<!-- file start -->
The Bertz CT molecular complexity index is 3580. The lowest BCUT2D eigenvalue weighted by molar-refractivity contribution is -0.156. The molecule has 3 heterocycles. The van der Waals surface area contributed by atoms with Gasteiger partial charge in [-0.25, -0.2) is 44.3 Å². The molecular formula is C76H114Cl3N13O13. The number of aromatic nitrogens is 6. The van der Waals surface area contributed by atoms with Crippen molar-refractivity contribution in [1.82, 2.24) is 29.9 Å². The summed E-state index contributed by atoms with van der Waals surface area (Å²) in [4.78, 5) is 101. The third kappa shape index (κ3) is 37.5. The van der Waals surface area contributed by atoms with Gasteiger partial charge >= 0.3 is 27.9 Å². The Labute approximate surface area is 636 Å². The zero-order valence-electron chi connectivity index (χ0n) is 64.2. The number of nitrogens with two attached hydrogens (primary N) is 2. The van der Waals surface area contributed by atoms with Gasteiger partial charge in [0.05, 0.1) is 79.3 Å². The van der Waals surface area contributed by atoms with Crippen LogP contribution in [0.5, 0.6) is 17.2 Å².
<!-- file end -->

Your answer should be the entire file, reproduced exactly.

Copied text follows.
The Bertz CT molecular complexity index is 3580. The lowest BCUT2D eigenvalue weighted by molar-refractivity contribution is -0.156. The molecule has 3 heterocycles. The van der Waals surface area contributed by atoms with Gasteiger partial charge in [-0.25, -0.2) is 44.3 Å². The molecular formula is C76H114Cl3N13O13. The number of aromatic nitrogens is 6. The van der Waals surface area contributed by atoms with Crippen molar-refractivity contribution in [1.82, 2.24) is 29.9 Å². The summed E-state index contributed by atoms with van der Waals surface area (Å²) in [4.78, 5) is 101. The third kappa shape index (κ3) is 37.5. The van der Waals surface area contributed by atoms with Gasteiger partial charge >= 0.3 is 27.9 Å². The Labute approximate surface area is 636 Å². The zero-order valence-electron chi connectivity index (χ0n) is 64.2. The number of nitrogens with two attached hydrogens (primary N) is 2. The van der Waals surface area contributed by atoms with Gasteiger partial charge in [0.05, 0.1) is 79.3 Å². The van der Waals surface area contributed by atoms with Crippen LogP contribution in [0.5, 0.6) is 17.2 Å².